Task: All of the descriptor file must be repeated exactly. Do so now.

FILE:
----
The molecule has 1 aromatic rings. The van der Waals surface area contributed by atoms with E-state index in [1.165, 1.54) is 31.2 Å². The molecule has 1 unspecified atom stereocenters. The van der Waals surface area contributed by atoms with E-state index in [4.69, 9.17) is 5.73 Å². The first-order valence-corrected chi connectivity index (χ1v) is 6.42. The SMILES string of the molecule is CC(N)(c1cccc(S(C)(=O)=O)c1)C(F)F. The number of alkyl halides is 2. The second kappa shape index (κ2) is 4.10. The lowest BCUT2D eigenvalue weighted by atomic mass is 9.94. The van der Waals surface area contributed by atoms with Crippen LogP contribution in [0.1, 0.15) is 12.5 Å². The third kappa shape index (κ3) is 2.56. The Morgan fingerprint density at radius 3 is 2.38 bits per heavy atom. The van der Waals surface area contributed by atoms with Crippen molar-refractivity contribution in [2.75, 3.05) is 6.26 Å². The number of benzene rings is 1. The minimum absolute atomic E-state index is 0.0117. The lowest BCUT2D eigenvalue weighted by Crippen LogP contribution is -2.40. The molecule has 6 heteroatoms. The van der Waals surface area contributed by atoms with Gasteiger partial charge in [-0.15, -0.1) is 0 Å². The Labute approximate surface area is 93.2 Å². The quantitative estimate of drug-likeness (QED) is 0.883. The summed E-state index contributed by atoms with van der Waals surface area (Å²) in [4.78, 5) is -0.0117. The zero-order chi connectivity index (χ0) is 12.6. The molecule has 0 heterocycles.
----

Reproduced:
The molecule has 1 aromatic rings. The van der Waals surface area contributed by atoms with E-state index in [1.165, 1.54) is 31.2 Å². The molecule has 1 unspecified atom stereocenters. The van der Waals surface area contributed by atoms with E-state index in [4.69, 9.17) is 5.73 Å². The first-order valence-corrected chi connectivity index (χ1v) is 6.42. The SMILES string of the molecule is CC(N)(c1cccc(S(C)(=O)=O)c1)C(F)F. The number of alkyl halides is 2. The second kappa shape index (κ2) is 4.10. The lowest BCUT2D eigenvalue weighted by atomic mass is 9.94. The van der Waals surface area contributed by atoms with Crippen LogP contribution in [0.1, 0.15) is 12.5 Å². The third kappa shape index (κ3) is 2.56. The Morgan fingerprint density at radius 3 is 2.38 bits per heavy atom. The van der Waals surface area contributed by atoms with Crippen molar-refractivity contribution in [2.75, 3.05) is 6.26 Å². The number of benzene rings is 1. The minimum absolute atomic E-state index is 0.0117. The lowest BCUT2D eigenvalue weighted by Crippen LogP contribution is -2.40. The molecule has 6 heteroatoms. The van der Waals surface area contributed by atoms with Gasteiger partial charge in [-0.15, -0.1) is 0 Å². The Labute approximate surface area is 93.2 Å². The quantitative estimate of drug-likeness (QED) is 0.883. The summed E-state index contributed by atoms with van der Waals surface area (Å²) in [4.78, 5) is -0.0117. The zero-order chi connectivity index (χ0) is 12.6. The molecule has 0 heterocycles.